Here’s what happened: NDP House Leader Peggy Sattler sat down with Calandra last Tuesday to discuss organizational matters ahead of the upcoming August sitting. The first item of business for MPPs will be electing a Speaker.
The NDP claims that Calandra threatened to strip the party of three Deputy Speaker and six committee vice chair roles if NDP MPPs do not agree to unanimously vote for Tangri and issue a joint statement in her support.
Sattler called the alleged ultimatum “dangerous.” “I am formally requesting that you immediately withdraw your threat and allow the democratic process for the election of Speaker to unfold without the taint of a rigged election,” she wrote to her Tory counterpart in a one-page letter obtained by newsBeyond.
The NDP caucus huddled Friday morning. Sattler says the idea of a unanimous vote for Tangri was “rejected unanimously.” “We will be inviting all candidates for Speaker to meet with our caucus and look forward to hearing from them about their respective visions for this important office.”
Calandra's office did not respond to a request for comment.
It is unclear whether any other MPPs are mulling a bid. Only Tangri and incumbent Speaker Ted Arnott have officially entered the race for the top job. One of the NDPers who served as Deputy Speaker — Jennifer French — may seek the Speaker's chair. The gig comes with a $36,364 pay raise and a private apartment at Queen’s Park.
Ontario is expanding second booster shot eligibility. All individuals aged 18+ will be eligible to book starting tomorrow. The province will extend the free RAT program until the end of the year. More here.
The Ontario School Board Council of Union (OSBCU) — the union representing CUPE education workers — says it received notice that the province is “contemplating a four year-term” for the next collective agreement instead of the “standard three-year term.” The union says the province has launched a two-week consultation period on this change, according to an internal memo obtained by newsBeyond. The union will sit down with the province next Monday after initial talks began in June. The union says the government offered three dates for meetings and that the union accepted all three before the government agreed to only one. Catch up on our Q+A with the union president here.
Ottawa has given the major telecom companies 60 days to reach an agreement on emergency roaming and mutual assistance during service outages. Innovation Minister François-Philippe Champagne — who met with the heads of major providers — called the new directions “a first step” in the aftermath of the nationwide Rogers outage last Friday.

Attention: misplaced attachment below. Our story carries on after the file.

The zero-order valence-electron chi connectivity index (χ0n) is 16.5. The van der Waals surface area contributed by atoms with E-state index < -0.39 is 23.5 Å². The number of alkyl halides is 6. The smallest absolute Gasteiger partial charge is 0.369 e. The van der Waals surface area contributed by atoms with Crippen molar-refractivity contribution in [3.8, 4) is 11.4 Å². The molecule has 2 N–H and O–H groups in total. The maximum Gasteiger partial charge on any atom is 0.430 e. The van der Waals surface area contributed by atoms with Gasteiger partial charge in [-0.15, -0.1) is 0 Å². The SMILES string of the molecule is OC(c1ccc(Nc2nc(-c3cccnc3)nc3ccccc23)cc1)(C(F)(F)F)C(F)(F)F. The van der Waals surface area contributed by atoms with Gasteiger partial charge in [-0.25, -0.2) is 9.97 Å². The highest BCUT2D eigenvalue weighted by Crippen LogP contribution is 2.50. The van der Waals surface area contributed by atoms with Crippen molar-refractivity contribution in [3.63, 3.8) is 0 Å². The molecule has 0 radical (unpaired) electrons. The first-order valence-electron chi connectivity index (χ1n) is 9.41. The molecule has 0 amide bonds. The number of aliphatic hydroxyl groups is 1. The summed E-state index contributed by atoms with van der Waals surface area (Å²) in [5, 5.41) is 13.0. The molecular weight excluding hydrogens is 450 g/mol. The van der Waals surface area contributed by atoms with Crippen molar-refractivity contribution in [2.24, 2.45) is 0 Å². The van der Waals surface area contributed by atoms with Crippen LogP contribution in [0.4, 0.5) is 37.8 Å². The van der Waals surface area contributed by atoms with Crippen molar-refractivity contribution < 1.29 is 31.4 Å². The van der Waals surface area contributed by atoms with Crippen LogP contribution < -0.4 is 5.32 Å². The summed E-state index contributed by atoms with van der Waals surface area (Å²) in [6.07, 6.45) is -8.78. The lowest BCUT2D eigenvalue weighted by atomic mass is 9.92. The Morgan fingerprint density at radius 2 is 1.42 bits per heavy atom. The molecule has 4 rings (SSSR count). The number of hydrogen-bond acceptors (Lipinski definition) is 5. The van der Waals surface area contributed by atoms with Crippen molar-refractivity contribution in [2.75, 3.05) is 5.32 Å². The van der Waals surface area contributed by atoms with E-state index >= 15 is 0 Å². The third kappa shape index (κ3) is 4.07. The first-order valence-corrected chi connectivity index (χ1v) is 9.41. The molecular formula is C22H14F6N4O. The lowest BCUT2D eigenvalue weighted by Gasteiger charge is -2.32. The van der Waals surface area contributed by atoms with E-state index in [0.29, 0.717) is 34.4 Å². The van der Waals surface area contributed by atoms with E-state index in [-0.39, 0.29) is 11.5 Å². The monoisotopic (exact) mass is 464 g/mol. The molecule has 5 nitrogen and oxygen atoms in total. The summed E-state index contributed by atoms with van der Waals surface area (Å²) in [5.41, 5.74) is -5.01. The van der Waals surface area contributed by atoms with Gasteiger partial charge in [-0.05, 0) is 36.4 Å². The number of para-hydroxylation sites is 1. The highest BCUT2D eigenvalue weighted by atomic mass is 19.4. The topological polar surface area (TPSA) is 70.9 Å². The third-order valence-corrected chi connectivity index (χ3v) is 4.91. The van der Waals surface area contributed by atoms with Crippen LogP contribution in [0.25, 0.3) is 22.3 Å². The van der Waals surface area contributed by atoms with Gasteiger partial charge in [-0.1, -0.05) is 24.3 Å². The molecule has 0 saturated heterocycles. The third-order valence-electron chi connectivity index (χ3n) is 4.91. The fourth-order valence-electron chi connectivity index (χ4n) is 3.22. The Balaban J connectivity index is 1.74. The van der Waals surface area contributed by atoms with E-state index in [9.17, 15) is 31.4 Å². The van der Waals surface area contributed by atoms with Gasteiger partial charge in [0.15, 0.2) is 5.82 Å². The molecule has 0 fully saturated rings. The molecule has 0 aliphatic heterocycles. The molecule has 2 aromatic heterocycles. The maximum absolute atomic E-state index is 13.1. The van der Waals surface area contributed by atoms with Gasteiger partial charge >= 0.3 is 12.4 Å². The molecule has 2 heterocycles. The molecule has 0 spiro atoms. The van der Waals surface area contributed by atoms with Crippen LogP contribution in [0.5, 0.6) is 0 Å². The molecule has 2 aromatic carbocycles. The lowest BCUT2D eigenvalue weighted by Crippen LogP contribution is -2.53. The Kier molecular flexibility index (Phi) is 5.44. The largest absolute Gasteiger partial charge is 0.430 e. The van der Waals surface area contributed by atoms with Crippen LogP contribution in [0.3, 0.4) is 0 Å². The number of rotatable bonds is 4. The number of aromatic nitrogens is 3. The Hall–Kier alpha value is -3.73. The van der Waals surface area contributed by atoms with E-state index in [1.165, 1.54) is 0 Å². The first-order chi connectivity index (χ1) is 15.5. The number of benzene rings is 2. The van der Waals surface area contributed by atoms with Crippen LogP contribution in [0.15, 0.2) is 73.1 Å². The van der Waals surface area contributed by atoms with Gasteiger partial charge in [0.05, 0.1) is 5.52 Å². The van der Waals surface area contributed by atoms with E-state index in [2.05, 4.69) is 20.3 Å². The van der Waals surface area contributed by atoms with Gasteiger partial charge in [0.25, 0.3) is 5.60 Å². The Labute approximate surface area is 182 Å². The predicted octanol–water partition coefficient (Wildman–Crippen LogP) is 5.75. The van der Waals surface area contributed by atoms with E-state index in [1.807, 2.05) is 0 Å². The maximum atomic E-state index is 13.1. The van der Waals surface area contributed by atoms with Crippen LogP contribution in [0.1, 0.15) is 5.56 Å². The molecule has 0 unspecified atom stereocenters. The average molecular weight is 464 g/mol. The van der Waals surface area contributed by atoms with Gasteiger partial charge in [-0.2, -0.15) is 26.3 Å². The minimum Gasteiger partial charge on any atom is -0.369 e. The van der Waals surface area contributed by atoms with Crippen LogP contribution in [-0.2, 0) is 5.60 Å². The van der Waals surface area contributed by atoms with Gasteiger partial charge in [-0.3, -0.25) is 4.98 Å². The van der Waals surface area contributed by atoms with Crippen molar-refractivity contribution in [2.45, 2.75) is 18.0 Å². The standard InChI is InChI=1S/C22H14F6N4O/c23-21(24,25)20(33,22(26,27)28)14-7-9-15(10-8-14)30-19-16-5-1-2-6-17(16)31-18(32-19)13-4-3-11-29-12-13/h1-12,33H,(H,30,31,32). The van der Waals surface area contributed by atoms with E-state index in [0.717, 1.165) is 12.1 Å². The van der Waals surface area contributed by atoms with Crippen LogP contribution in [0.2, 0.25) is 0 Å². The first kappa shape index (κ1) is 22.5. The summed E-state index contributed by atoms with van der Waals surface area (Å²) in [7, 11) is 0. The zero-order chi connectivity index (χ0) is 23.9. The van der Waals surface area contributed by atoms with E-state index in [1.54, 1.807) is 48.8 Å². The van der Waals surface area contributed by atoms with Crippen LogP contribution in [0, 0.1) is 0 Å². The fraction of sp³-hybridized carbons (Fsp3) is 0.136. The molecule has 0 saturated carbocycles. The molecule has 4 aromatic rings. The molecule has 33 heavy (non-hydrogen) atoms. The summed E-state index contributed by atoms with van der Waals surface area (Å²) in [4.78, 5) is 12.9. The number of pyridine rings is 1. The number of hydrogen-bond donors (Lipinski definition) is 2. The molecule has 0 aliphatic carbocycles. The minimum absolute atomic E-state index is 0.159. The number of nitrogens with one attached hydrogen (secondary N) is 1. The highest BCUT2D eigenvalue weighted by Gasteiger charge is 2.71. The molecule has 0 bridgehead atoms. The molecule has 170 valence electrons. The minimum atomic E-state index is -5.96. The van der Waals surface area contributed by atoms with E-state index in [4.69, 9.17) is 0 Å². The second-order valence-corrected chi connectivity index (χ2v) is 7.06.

The Ontario Liberals have launched a campaign debrief to examine the party's performance in the June election. A three-member leadership team has been formed to oversee the debrief with former campaign manager Christine McMillan reporting to the committee. The party will hold an in-person debrief session in September and will conduct surveys with membership and local Liberals in “the weeks ahead.” A final report outlining findings and recommendations will be made public.
A draft copy of the proposed NDP leadership race guidelines was leaked by a group of NDPers behind the NewDemoChat Twitter account.
Here’s what is in the proposed rules:
Nomination paperwork must be signed by 100 NDPers in good standing. Approximately half of the signatures must come from women, gender-diverse or non-binary members, while a quarter must come from members of equity-seeking groups.
Provincial director Lucy Watson will have the power to accept or reject a candidacy.
The leader will be chosen using a preferential ranked choice ballot.
The party will host two leadership debates and two meet-and-greet events for leadership contestants. “The goal of the debates is to be a respectful and substantive exchange of views between candidates to inform members prior to the events.”
A new Liberal interim chief is incoming. The eight-member caucus will select an interim leader “in the coming weeks” before the pick is ratified by local riding association presidents and the executive council. Details on the leadership contest will be announced after an interim chief is named.
ON THE MOVE
Premier Doug Ford unveiled a slate of new parliamentary assistants to his cabinet ministers. The 43 PAs — up from 25 — will support cabmins with “legislative and committee matters.” The gigs come with a $16,000 pay hike. Here’s who Ford appointed:
Lorne Coe — Premier
Andrea Khanjin — Minister of Intergovernmental Affairs
Robin Martin and Dawn Gallagher Murphy — Minister of Health